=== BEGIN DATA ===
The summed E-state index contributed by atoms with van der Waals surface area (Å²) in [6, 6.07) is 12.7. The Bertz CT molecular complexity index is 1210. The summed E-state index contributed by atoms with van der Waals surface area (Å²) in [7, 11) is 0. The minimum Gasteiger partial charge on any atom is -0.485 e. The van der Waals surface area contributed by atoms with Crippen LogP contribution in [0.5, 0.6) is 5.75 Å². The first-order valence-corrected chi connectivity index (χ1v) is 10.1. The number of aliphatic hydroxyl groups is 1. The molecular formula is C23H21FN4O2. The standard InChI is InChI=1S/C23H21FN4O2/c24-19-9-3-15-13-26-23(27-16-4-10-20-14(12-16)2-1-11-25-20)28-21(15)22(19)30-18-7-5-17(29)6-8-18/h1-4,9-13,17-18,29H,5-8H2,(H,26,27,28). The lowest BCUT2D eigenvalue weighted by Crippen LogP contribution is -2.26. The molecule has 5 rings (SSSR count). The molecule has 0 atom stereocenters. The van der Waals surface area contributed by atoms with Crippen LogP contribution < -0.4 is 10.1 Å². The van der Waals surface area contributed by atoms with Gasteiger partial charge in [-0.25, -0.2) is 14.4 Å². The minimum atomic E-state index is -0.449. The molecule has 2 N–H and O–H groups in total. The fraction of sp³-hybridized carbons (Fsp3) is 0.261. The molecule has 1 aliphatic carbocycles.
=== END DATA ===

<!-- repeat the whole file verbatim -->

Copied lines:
The summed E-state index contributed by atoms with van der Waals surface area (Å²) in [6, 6.07) is 12.7. The Bertz CT molecular complexity index is 1210. The summed E-state index contributed by atoms with van der Waals surface area (Å²) in [7, 11) is 0. The minimum Gasteiger partial charge on any atom is -0.485 e. The van der Waals surface area contributed by atoms with Crippen LogP contribution in [0.5, 0.6) is 5.75 Å². The first-order valence-corrected chi connectivity index (χ1v) is 10.1. The number of aliphatic hydroxyl groups is 1. The molecular formula is C23H21FN4O2. The standard InChI is InChI=1S/C23H21FN4O2/c24-19-9-3-15-13-26-23(27-16-4-10-20-14(12-16)2-1-11-25-20)28-21(15)22(19)30-18-7-5-17(29)6-8-18/h1-4,9-13,17-18,29H,5-8H2,(H,26,27,28). The lowest BCUT2D eigenvalue weighted by Crippen LogP contribution is -2.26. The molecule has 5 rings (SSSR count). The molecule has 0 atom stereocenters. The van der Waals surface area contributed by atoms with Crippen LogP contribution < -0.4 is 10.1 Å². The van der Waals surface area contributed by atoms with Gasteiger partial charge in [-0.25, -0.2) is 14.4 Å². The minimum atomic E-state index is -0.449. The molecule has 2 N–H and O–H groups in total. The fraction of sp³-hybridized carbons (Fsp3) is 0.261. The molecule has 1 aliphatic carbocycles.